St Leonards-on-Sea

St Leonards-on-Sea (commonly known as St Leonards) is a town and seaside resort in the Borough of Hastings in East Sussex, England. It has been part of the borough since the late 19th century and lies to the west of central Hastings. The original part of the settlement was laid out in the early 19th century as a new town: a place of elegant houses designed for the well-off; it also included a central public garden, a hotel, an archery, assembly rooms and a church. Today's St Leonards has extended well beyond that original design, although the original town still exists within it.

St Leonards-on-Sea

The seafront at St Leonards-on-Sea
St Leonards-on-Sea
Location within East Sussex
OS grid referenceTQ7909
Shire county
Sovereign stateUnited Kingdom
Postcode districtTN37, TN38
FireEast Sussex
AmbulanceSouth East Coast
UK Parliament


The land that is now St Leonards was once owned by the Levett family, an ancient Sussex gentry family of Norman origin who owned the adjacent manor of Hollington, and subsequently by their descendants, the Eversfields, who rose to prominence from their iron foundries and widespread property holdings during Tudor times.[1] Eversfields served as sheriffs of Surrey and Sussex in the 16th and 17th centuries and were later baronets before the family became extinct.[2][3][4]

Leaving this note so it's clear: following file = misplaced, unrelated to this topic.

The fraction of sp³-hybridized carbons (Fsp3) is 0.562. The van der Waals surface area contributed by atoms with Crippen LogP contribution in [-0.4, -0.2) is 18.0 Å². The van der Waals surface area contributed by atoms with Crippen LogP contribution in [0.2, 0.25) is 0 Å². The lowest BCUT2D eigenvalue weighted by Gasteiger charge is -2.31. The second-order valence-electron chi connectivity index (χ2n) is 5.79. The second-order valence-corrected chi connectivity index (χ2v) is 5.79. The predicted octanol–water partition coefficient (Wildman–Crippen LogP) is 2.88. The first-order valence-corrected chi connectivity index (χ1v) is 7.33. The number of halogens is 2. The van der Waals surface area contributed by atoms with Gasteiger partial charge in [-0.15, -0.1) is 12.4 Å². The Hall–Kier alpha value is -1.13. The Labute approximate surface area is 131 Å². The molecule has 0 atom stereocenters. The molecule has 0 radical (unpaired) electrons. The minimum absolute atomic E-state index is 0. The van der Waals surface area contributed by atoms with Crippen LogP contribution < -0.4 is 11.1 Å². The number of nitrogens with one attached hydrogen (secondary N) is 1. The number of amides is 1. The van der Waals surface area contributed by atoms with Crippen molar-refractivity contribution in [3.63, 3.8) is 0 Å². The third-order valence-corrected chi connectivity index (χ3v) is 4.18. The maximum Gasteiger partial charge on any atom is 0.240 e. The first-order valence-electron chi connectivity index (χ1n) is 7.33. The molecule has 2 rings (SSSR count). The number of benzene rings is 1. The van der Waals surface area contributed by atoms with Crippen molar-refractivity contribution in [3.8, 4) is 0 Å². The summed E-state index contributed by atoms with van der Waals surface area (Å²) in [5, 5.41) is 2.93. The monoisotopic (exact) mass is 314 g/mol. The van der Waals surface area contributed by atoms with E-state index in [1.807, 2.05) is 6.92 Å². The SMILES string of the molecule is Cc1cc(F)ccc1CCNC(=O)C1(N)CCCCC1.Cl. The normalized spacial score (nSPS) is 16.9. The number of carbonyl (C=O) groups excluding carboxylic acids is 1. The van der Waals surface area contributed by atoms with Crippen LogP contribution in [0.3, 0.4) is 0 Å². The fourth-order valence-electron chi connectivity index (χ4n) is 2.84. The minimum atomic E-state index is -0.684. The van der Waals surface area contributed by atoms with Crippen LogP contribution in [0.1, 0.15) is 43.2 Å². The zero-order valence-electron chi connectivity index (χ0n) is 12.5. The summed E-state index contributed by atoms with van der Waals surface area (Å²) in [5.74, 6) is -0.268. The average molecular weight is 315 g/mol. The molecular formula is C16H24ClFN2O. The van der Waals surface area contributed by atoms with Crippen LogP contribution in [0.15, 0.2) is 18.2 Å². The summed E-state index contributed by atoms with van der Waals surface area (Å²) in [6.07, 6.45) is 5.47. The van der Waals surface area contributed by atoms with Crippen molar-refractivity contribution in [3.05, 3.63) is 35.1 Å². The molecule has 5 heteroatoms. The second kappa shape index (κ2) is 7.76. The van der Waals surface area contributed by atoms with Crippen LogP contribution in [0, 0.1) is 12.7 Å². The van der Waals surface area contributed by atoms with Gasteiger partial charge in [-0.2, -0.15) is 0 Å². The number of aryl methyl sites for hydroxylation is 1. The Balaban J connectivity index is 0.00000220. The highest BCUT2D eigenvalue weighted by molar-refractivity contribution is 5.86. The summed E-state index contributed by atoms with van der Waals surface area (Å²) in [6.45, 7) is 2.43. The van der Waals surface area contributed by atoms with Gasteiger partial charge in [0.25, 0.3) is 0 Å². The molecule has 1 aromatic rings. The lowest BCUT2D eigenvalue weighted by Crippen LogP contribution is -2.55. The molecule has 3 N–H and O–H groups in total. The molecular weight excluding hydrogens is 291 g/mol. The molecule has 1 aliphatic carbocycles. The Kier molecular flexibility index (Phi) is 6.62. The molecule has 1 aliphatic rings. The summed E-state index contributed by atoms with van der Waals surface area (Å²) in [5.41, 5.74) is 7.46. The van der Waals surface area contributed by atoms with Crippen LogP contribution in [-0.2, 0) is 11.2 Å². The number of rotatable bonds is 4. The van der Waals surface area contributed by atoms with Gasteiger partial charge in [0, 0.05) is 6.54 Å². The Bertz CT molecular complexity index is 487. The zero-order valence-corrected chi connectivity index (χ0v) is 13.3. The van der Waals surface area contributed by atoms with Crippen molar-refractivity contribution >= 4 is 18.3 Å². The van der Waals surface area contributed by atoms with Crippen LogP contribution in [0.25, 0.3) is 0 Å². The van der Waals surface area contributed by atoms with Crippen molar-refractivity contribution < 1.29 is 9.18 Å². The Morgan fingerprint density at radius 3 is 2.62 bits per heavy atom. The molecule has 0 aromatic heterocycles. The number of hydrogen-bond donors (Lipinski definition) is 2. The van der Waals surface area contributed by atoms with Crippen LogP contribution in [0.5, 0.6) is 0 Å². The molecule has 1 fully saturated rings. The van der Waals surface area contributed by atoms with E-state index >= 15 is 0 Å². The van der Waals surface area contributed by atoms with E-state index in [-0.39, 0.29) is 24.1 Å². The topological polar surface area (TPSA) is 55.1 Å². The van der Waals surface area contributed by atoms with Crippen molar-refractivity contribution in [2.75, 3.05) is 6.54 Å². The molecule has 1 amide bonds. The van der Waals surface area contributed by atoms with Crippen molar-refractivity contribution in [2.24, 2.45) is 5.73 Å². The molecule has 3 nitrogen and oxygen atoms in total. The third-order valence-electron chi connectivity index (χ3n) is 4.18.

James Burton, a successful London property developer who had developed large areas of Bloomsbury and the houses around Regent's Park, purchased land from the Eversfield estate to put into being his concept of a seaside resort. The land was part of Gensing Farm, and included a small wooded valley leading down to the sea. Work on the plan[5] started in early 1826. It included a house for himself (West Villa: now 57 Marina); service areas were provided, such as shops and laundering (Mercatoria and Lavatoria),[6] as well as public buildings for entertainment and the picturesque siting of villas amongst the wooded slopes and water of the central gardens, to be paid for by subscription.[7]

In addition he persuaded the Turnpike Commissioners to have the road leading to St Leonards included in the scheme, and arranged for the road through Silverhill to be built so as to give access. Before he died in 1837 St Leonards (Royal Victoria) Hotel, the South Colonnade, an archway marking the town boundary with Hastings,[8] and tall seafront houses (as far as 71 Marina) had also been completed. His grave is marked by a pyramid in the churchyard above St Leonard's Church. In 1850 his son Decimus (1800–1881) started the second phase of building, by acquiring more land and extending the development westward.[9] He lived in the town for the remainder of his life.